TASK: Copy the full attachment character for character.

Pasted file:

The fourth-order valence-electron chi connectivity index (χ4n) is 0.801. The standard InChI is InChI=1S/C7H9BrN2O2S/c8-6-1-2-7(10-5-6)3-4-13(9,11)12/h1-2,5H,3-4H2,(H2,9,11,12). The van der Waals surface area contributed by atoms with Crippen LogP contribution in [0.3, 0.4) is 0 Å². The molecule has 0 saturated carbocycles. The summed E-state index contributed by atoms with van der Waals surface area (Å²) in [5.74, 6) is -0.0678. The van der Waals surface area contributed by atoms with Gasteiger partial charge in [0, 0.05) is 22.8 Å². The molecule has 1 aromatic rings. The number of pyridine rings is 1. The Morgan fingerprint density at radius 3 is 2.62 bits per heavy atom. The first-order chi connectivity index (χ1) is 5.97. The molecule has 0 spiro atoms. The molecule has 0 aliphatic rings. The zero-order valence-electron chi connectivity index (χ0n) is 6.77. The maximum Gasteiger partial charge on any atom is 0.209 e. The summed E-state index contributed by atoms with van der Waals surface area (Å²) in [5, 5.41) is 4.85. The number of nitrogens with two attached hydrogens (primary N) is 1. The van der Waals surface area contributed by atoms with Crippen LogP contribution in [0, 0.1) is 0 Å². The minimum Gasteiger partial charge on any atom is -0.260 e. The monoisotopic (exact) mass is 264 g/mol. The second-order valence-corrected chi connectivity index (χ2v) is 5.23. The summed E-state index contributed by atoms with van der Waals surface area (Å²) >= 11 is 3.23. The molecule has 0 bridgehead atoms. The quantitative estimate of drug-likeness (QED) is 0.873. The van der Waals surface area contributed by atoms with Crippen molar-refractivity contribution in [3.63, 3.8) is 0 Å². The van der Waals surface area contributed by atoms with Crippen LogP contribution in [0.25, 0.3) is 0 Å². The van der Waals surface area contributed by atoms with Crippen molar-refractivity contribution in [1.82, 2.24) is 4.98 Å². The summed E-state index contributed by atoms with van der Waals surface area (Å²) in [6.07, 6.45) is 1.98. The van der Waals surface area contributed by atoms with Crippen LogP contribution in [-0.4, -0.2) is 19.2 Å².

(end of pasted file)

The fourth-order valence-electron chi connectivity index (χ4n) is 0.801. The standard InChI is InChI=1S/C7H9BrN2O2S/c8-6-1-2-7(10-5-6)3-4-13(9,11)12/h1-2,5H,3-4H2,(H2,9,11,12). The van der Waals surface area contributed by atoms with Crippen LogP contribution in [0.3, 0.4) is 0 Å². The molecule has 0 saturated carbocycles. The summed E-state index contributed by atoms with van der Waals surface area (Å²) in [5.74, 6) is -0.0678. The van der Waals surface area contributed by atoms with Gasteiger partial charge in [0, 0.05) is 22.8 Å². The molecule has 1 aromatic rings. The number of pyridine rings is 1. The Morgan fingerprint density at radius 3 is 2.62 bits per heavy atom. The first-order chi connectivity index (χ1) is 5.97. The molecule has 0 spiro atoms. The molecule has 0 aliphatic rings. The zero-order valence-electron chi connectivity index (χ0n) is 6.77. The maximum Gasteiger partial charge on any atom is 0.209 e. The summed E-state index contributed by atoms with van der Waals surface area (Å²) in [5, 5.41) is 4.85. The number of nitrogens with two attached hydrogens (primary N) is 1. The van der Waals surface area contributed by atoms with Crippen LogP contribution in [0, 0.1) is 0 Å². The minimum Gasteiger partial charge on any atom is -0.260 e. The monoisotopic (exact) mass is 264 g/mol. The second-order valence-corrected chi connectivity index (χ2v) is 5.23. The summed E-state index contributed by atoms with van der Waals surface area (Å²) >= 11 is 3.23. The molecule has 0 bridgehead atoms. The quantitative estimate of drug-likeness (QED) is 0.873. The van der Waals surface area contributed by atoms with Crippen molar-refractivity contribution in [3.63, 3.8) is 0 Å². The van der Waals surface area contributed by atoms with Crippen LogP contribution in [0.25, 0.3) is 0 Å². The van der Waals surface area contributed by atoms with Crippen molar-refractivity contribution in [1.82, 2.24) is 4.98 Å². The summed E-state index contributed by atoms with van der Waals surface area (Å²) in [6.07, 6.45) is 1.98. The van der Waals surface area contributed by atoms with Crippen LogP contribution in [-0.4, -0.2) is 19.2 Å².